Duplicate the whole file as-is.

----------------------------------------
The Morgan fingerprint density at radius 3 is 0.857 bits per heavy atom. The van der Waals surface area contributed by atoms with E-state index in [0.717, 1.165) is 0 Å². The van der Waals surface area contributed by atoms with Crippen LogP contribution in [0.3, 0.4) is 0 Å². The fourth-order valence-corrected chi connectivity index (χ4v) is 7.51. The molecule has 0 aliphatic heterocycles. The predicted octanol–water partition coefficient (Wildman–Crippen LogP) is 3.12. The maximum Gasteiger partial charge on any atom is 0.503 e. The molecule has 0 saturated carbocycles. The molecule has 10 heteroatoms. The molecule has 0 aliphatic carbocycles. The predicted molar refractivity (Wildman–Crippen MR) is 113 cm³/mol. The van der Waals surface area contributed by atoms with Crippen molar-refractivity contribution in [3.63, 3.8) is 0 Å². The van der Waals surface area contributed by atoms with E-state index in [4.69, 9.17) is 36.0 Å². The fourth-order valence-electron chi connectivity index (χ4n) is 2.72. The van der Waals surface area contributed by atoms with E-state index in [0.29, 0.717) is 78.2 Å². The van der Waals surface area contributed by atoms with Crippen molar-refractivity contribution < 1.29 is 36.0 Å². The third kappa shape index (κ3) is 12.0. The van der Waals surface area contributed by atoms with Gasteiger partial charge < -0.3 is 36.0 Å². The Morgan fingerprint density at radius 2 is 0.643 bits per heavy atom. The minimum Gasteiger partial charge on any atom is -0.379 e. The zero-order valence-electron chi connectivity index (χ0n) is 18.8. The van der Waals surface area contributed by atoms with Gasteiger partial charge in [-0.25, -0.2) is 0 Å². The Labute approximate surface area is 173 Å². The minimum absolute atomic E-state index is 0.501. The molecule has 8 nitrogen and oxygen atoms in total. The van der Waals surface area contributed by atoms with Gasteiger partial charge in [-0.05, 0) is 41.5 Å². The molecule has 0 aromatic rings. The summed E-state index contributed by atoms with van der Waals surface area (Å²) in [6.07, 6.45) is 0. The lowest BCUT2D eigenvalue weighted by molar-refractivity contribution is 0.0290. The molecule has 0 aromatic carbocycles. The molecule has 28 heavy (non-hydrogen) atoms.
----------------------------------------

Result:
The Morgan fingerprint density at radius 3 is 0.857 bits per heavy atom. The van der Waals surface area contributed by atoms with E-state index in [0.717, 1.165) is 0 Å². The van der Waals surface area contributed by atoms with Crippen LogP contribution in [0.3, 0.4) is 0 Å². The fourth-order valence-corrected chi connectivity index (χ4v) is 7.51. The molecule has 0 aliphatic heterocycles. The predicted octanol–water partition coefficient (Wildman–Crippen LogP) is 3.12. The maximum Gasteiger partial charge on any atom is 0.503 e. The molecule has 0 saturated carbocycles. The molecule has 10 heteroatoms. The molecule has 0 aliphatic carbocycles. The predicted molar refractivity (Wildman–Crippen MR) is 113 cm³/mol. The van der Waals surface area contributed by atoms with Crippen molar-refractivity contribution in [3.63, 3.8) is 0 Å². The van der Waals surface area contributed by atoms with E-state index in [4.69, 9.17) is 36.0 Å². The fourth-order valence-electron chi connectivity index (χ4n) is 2.72. The van der Waals surface area contributed by atoms with E-state index in [0.29, 0.717) is 78.2 Å². The van der Waals surface area contributed by atoms with Crippen molar-refractivity contribution < 1.29 is 36.0 Å². The third kappa shape index (κ3) is 12.0. The van der Waals surface area contributed by atoms with Gasteiger partial charge < -0.3 is 36.0 Å². The Morgan fingerprint density at radius 2 is 0.643 bits per heavy atom. The minimum Gasteiger partial charge on any atom is -0.379 e. The zero-order valence-electron chi connectivity index (χ0n) is 18.8. The van der Waals surface area contributed by atoms with Gasteiger partial charge in [-0.25, -0.2) is 0 Å². The Labute approximate surface area is 173 Å². The minimum absolute atomic E-state index is 0.501. The molecule has 8 nitrogen and oxygen atoms in total. The van der Waals surface area contributed by atoms with Gasteiger partial charge in [-0.05, 0) is 41.5 Å². The molecule has 0 aromatic rings. The summed E-state index contributed by atoms with van der Waals surface area (Å²) in [6.07, 6.45) is 0. The lowest BCUT2D eigenvalue weighted by molar-refractivity contribution is 0.0290. The molecule has 0 aromatic carbocycles. The molecule has 28 heavy (non-hydrogen) atoms.